19 Nov / Blended Nation: Portraits and Interviews of Mixed-Race America, photographs and interviews by Mike Tauber, co-produced by Pamela Singh, foreword by Ann Curry, introduction by Rebecca Walker
Stupendous and spectacular come immediately to mind when you look at this book. Not to mention a bit of “oof!” over its hefty size and weight – it’s full of gravitas, after all! Mike Tauber‘s photographs are breathtaking, laid out simply to let the gorgeous open faces stare straight into readers’ eyes, sometimes with gleeful joy, others with uncertain shyness, and others with a startling directness.
“America’s children of mixed race are evidence that love is overcoming even racism, which once seemed insurmountable,” begins the book’s “Foreword” by Today Show‘s Ann Curry whose mother is Japanese, her father white. “‘We come from open minded lovers,’ I like to tell people about my siblings, to maybe get a laugh and ease the feeling that we are different from everyone else.” Curry’s parents were true pioneers: marriage between races did not become legal throughout the U.S. until 1967 (Curry was born in 1956) when Loving vs. Virginia (could that be a more ironic name?) finally lifted all race-based marriage restrictions.
“It’s hip to be multi now,” Rebecca Walker, the activist writer daughter of Alice Walker and a white Jewish father, writes in her introduction. Especially in light of our mixed-race (self-described “mutt”!) President! But she also cautions, “Our power as multiracial people is not in the idea of enlightened racialism – we don’t have all the answers just because we’re mixed – but in our refusal to be co-opted into any racial category or political narrative based on race, even the one marked ‘multiracial.'”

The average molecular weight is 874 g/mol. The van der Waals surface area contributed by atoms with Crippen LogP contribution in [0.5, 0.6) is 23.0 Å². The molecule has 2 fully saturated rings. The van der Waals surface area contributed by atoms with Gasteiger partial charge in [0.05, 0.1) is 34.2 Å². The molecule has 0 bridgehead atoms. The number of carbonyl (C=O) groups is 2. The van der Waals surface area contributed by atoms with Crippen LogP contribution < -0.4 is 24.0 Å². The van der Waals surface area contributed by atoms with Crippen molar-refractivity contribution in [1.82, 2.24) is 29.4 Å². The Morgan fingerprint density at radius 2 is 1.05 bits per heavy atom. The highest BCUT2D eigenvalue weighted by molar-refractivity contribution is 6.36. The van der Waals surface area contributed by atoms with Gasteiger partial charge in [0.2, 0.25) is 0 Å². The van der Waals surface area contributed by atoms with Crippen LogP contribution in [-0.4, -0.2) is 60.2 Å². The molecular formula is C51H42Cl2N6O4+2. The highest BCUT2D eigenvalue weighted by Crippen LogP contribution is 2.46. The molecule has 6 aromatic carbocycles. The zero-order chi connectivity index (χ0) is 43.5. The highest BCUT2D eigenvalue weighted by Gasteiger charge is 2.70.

Race has always been problematic: “Even though race was invented and made to seem real by social humans, and even though we now know that race makes little sense on the genetic level, this does not mean that it is not real in other ways,” writes biological anthropologist (and former president of the American Anthropological Association) Alan H. Goodman in his imbedded essay, “How is Race Real?” “Racial practices – simply living in a society that sees races in the old hierarchical fashion – as well as more virulent forms of racism, come together and have enormous and powerful consequence. The individuals who are pictured in this book know all about the power of race and racial classification.”
Indeed, to choose a couple of words – ‘multiracial’ here or ‘hapa’ among the APA community – are labels of convenience that can hardly begin to describe the myriad of backgrounds and experiences: from Creole Korean to Black Okinawan to Sicilian Irish African American to American Indian Irish Swedish to Alaskan Native Pacific Islander to Puerto Rican Iranian to Black Russian Native American to Filipino Finnish, the faces of Blended Nation each offer unique stories.
Tauber and Singh explain in the epilogue that this project grew out of the tragedy of 9/11 when Sikhs were targeted because their turbans and skin color resembled the so-called ‘enemy’ [not unlike the 120,000 Americans of Japanese descent who spent most of World War II behind barbed wire prison camps]. The couple recognized “the issue of race and identity being heavily based on visual cues,” but from there, they began to explore “what happens to the identity of those individuals who are a quarter this, a half that, etc., who don’t visually correspond to any particular group…” That Singh herself is hapa and she and Tauber are parents to two hapa sons provided personal motivation, as well.
Eight years later, Blended Nation is the memorable result. Get it. Savor it. Share it.
Tidbit: The book’s back cover features a face familiar to our Smithsonian audiences: Matt Kelley, founder of MAVIN, the nation’s leading organization that focuses on the hapa experience. We brought Matt and MAVIN’s Generation MIX to the Smithsonian in April 2005 as part of their National Awareness Tour, souped-up RV and all!
Readers: Middle Grade, Young Adult, Adult